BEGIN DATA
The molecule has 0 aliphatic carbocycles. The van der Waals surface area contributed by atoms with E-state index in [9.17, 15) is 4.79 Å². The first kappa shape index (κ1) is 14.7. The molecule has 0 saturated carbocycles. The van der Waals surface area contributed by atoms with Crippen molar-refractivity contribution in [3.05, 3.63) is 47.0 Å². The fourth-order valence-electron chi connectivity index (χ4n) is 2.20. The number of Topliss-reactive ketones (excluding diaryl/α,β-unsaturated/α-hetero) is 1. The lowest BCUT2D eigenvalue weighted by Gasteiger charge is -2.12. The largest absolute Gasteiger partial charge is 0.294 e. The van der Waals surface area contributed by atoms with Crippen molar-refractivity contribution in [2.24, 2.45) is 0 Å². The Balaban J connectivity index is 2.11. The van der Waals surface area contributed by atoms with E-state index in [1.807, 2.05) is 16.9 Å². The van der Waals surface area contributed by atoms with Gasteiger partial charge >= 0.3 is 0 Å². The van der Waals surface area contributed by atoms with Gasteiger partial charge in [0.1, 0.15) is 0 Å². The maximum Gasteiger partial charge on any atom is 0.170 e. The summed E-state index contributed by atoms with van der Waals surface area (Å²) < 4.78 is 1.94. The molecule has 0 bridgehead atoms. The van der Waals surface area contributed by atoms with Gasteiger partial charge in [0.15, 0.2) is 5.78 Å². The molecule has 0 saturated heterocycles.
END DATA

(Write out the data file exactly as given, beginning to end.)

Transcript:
The molecule has 0 aliphatic carbocycles. The van der Waals surface area contributed by atoms with E-state index in [9.17, 15) is 4.79 Å². The first kappa shape index (κ1) is 14.7. The molecule has 0 saturated carbocycles. The van der Waals surface area contributed by atoms with Crippen molar-refractivity contribution in [3.05, 3.63) is 47.0 Å². The fourth-order valence-electron chi connectivity index (χ4n) is 2.20. The number of Topliss-reactive ketones (excluding diaryl/α,β-unsaturated/α-hetero) is 1. The lowest BCUT2D eigenvalue weighted by Gasteiger charge is -2.12. The largest absolute Gasteiger partial charge is 0.294 e. The van der Waals surface area contributed by atoms with Crippen molar-refractivity contribution in [2.24, 2.45) is 0 Å². The Balaban J connectivity index is 2.11. The van der Waals surface area contributed by atoms with E-state index in [1.807, 2.05) is 16.9 Å². The van der Waals surface area contributed by atoms with Gasteiger partial charge >= 0.3 is 0 Å². The van der Waals surface area contributed by atoms with Gasteiger partial charge in [0.1, 0.15) is 0 Å². The maximum Gasteiger partial charge on any atom is 0.170 e. The summed E-state index contributed by atoms with van der Waals surface area (Å²) < 4.78 is 1.94. The molecule has 0 bridgehead atoms. The van der Waals surface area contributed by atoms with Gasteiger partial charge in [0.15, 0.2) is 5.78 Å². The molecule has 0 saturated heterocycles.